The Ministry of Home Affairs (MHA) has suspended the Foreign Contribution (Regulation) Act registration of the Centre of Policy Research (CPR), a Delhi based think tank on 27th February, 2023 in response to the allegations of misappropriation of foreign contributions for purposes outside the scope of its registered objectives.
Further Rule 14 of Foreign Contribution (Regulation) Rules, 2011(FCRR) provides that in case of suspension of certificate of registration, 25% of unspent amount can be utilized for the declared aims and objects for which the foreign contribution has been received.
Application for utilisation of funds in case of suspension:
The CPR made an application to permit it to utilize 25% of the total foreign contribution amount/funds held under section 13(2)(b) of FCRA, 2010 read with rule 14(1) of FCRR. The CPR is permitted to utilize 25% of foreign contribution amount lying in its custody which was 25% of the contribution held by the petitioner only of the current bank accounts.
Writ petition under Article 226
In response to suspension order issued by the MHA, CPR approached the Delhi High Court (Delhi HC) through a writ petition under article 226 of the Indian constitution, seeking cancellation of suspension order. Additionally, to address the immediate financial challenges pending writ petition, an application for interim relief had been filed by CPR invoking Section 13(2)(b) of FCRA r/w Rule 14(a) of FCRR.
Contention of CPR
Section 13(2) of FCRA permits utilization of foreign contribution which is in custody of the person whose certificate has been suspended. Sub-Section (2) of Section 13 states as follows:
(2) Every person whose certificate has been suspended shall—
(a) not receive any foreign contribution during the period of suspension of certificate:
Provided that the Central Government, on an application made by such person, if it considers appropriate, allow receipt of any foreign contribution by such person on such terms and conditions as it may specify;
(b) utilise, in the prescribed manner, the foreign contribution in his custody with the prior approval of the Central Government.
The CPR sought definitive interpretation of term ‘in his custody’ as stipulated in Section 13(2)(b) of the FCRA. The Petitioner argued that this provision of the FCRA permitted the utilization of 25% of the entire unutilized amount, including funds held in different deposit accounts/schemes like fixed deposits, government bonds, etc.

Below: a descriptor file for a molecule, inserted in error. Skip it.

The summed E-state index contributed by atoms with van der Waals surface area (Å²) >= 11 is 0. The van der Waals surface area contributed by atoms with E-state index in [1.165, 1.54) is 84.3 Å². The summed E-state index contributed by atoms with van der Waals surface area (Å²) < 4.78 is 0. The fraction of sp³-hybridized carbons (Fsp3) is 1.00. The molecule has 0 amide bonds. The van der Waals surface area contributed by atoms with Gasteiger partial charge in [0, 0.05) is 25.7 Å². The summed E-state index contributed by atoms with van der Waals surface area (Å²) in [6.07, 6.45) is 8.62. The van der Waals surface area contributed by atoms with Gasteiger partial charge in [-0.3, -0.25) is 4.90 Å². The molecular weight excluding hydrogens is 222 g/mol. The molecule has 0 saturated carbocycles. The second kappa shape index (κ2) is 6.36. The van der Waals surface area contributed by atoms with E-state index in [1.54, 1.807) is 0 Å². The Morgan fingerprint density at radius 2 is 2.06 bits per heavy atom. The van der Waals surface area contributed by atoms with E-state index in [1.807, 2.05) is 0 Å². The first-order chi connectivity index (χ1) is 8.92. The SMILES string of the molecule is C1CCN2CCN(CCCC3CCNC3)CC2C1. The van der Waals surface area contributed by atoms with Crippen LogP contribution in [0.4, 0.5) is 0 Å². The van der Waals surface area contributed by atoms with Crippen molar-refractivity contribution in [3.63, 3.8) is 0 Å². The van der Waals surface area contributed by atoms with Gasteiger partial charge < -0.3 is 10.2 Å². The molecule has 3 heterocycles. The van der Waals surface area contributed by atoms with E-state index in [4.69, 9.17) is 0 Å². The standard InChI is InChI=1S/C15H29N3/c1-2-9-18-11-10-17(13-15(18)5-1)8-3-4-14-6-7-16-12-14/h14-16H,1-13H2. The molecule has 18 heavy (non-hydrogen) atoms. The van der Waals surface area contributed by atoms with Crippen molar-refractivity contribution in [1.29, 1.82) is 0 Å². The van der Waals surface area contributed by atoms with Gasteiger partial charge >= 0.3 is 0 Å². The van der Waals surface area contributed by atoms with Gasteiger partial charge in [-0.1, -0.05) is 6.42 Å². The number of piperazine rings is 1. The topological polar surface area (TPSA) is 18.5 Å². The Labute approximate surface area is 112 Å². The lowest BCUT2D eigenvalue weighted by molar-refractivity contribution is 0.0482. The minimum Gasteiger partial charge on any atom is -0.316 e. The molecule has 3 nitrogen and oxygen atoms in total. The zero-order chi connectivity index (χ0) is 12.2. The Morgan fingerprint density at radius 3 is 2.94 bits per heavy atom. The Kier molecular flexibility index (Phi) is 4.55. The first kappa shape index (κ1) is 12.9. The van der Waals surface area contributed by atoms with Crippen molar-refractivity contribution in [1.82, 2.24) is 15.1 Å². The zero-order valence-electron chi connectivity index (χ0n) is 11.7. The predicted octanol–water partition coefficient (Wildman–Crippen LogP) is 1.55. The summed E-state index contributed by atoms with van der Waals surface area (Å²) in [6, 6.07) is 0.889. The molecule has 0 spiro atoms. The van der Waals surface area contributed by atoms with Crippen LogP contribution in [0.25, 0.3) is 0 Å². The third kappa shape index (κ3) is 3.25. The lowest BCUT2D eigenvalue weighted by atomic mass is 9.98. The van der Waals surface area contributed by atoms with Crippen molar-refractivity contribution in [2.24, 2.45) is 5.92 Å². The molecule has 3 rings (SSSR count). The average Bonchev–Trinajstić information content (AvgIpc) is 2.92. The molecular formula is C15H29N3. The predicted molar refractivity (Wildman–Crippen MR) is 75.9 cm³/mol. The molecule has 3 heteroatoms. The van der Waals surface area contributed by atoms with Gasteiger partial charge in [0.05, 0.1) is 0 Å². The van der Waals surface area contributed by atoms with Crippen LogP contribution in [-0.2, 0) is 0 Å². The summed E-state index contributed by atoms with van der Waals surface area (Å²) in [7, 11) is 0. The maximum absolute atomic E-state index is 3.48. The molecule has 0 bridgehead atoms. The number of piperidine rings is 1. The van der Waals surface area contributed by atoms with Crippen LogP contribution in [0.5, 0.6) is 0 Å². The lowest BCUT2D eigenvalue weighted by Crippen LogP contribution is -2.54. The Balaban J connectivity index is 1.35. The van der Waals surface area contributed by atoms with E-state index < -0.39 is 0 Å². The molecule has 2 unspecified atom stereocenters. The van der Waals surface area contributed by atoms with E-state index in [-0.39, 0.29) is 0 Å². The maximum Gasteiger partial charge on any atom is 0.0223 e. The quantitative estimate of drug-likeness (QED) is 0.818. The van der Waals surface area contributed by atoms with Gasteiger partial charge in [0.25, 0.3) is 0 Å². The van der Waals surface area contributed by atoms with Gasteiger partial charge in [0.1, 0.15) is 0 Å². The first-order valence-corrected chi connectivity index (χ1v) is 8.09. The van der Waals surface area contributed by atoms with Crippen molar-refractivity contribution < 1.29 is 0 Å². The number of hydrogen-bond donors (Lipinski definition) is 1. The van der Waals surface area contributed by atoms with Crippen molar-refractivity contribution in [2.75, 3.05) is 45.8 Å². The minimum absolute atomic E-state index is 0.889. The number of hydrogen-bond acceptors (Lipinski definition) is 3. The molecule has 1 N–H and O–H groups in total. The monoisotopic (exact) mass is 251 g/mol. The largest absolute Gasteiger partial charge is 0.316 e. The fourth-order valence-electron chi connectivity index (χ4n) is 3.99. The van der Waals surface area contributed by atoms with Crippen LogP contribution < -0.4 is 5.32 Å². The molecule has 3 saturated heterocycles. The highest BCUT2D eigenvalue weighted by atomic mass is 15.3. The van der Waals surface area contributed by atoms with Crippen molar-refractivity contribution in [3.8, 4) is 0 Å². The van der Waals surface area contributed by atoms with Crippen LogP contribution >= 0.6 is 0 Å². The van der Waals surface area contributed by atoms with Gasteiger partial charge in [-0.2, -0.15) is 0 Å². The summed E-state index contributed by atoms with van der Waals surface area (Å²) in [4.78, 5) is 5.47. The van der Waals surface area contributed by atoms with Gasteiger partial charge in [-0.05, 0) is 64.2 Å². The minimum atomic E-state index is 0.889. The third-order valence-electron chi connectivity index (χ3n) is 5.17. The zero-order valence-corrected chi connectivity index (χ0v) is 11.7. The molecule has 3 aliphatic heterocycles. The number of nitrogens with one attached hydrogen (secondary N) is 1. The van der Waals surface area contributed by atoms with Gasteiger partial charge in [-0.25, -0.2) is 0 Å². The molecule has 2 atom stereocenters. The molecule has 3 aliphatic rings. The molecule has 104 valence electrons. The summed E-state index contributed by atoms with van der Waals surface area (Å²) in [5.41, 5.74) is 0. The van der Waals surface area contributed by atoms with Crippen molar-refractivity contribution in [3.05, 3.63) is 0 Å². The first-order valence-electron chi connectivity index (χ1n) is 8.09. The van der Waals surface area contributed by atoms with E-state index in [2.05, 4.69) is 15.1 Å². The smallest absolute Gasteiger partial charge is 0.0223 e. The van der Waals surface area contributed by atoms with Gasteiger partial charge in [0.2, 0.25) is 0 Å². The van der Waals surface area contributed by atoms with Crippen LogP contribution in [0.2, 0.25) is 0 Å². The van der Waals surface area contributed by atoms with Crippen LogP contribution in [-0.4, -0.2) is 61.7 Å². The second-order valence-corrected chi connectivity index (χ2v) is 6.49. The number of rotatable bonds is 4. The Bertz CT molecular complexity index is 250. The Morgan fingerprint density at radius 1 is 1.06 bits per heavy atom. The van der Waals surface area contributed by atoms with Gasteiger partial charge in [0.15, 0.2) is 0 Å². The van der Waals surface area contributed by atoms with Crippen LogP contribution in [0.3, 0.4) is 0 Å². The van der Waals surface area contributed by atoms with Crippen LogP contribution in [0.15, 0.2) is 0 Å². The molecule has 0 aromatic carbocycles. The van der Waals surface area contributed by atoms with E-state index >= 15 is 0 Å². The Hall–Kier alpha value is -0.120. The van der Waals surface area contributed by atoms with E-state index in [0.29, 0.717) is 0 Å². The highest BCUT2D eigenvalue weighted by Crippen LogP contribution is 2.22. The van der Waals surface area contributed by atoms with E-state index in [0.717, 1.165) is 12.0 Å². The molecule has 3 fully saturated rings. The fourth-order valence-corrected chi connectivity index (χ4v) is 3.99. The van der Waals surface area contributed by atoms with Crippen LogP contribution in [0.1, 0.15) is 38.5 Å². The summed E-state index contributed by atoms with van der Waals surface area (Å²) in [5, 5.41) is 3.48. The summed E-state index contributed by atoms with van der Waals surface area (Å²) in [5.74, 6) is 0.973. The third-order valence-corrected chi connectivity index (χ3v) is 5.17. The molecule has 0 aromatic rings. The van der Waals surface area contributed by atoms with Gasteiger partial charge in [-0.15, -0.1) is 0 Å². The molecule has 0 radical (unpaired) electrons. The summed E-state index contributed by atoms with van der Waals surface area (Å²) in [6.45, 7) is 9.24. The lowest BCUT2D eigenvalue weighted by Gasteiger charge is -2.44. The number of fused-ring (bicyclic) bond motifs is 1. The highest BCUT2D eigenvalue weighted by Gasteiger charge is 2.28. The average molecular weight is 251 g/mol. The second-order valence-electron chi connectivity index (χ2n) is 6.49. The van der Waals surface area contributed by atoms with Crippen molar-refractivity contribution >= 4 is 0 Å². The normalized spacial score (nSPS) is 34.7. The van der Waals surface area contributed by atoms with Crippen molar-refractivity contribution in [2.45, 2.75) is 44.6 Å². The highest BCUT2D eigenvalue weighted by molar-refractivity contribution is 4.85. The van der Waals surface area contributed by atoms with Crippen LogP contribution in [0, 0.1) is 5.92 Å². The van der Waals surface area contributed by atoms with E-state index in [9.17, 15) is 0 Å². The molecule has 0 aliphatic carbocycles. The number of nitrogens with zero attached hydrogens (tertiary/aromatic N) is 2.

Contention of Respondent:
However, the Union of India, who was respondent in such case contented that the FCRA provisions permitted the utilization of 25% of the unutilized amount in the current account of the CPR and argued that the amount kept under different deposit/investment schemes cannot be included in the definition of ‘custody’ under the provisions of S.13(2)(b) of the FCRA.
The Delhi HC examined the term “in his custody” under Section 13(2)(b) of the FCRA and state that there is no occasion to restrict the term “his custody” only to the current account. There is nothing in the said Section which restricts that only the amounts lying in the current account can be permitted to be utilized, this Court is inclined to allow the Petitioner to utilize the 25% of the total FCRA funds held it in fixed deposits, government bonds etc. pending consideration of the cancellation of registration under Section 14 of the FCRR.
Further to avoid misuse or diversion of foreign contribution during suspension period, the Delhi HC imposed specific compliance and obliged to submit a complete statement of the CPR’s FCRA account and the amounts deposited in fixed deposits and government bonds etc. along with expenses incurred from the date of suspension to respondent periodically.
The Delhi HC has taken practical approach which will bring balance between the regulatory compliance and organizations operation requirements. It will provide greater flexibility in managing unutilized foreign contributions during the FCRA suspension and will get option in addressing financial challenges faced during such period.
This article is written by Ms. Vrushali Bhave – Senior Manager – RND Team – MMJC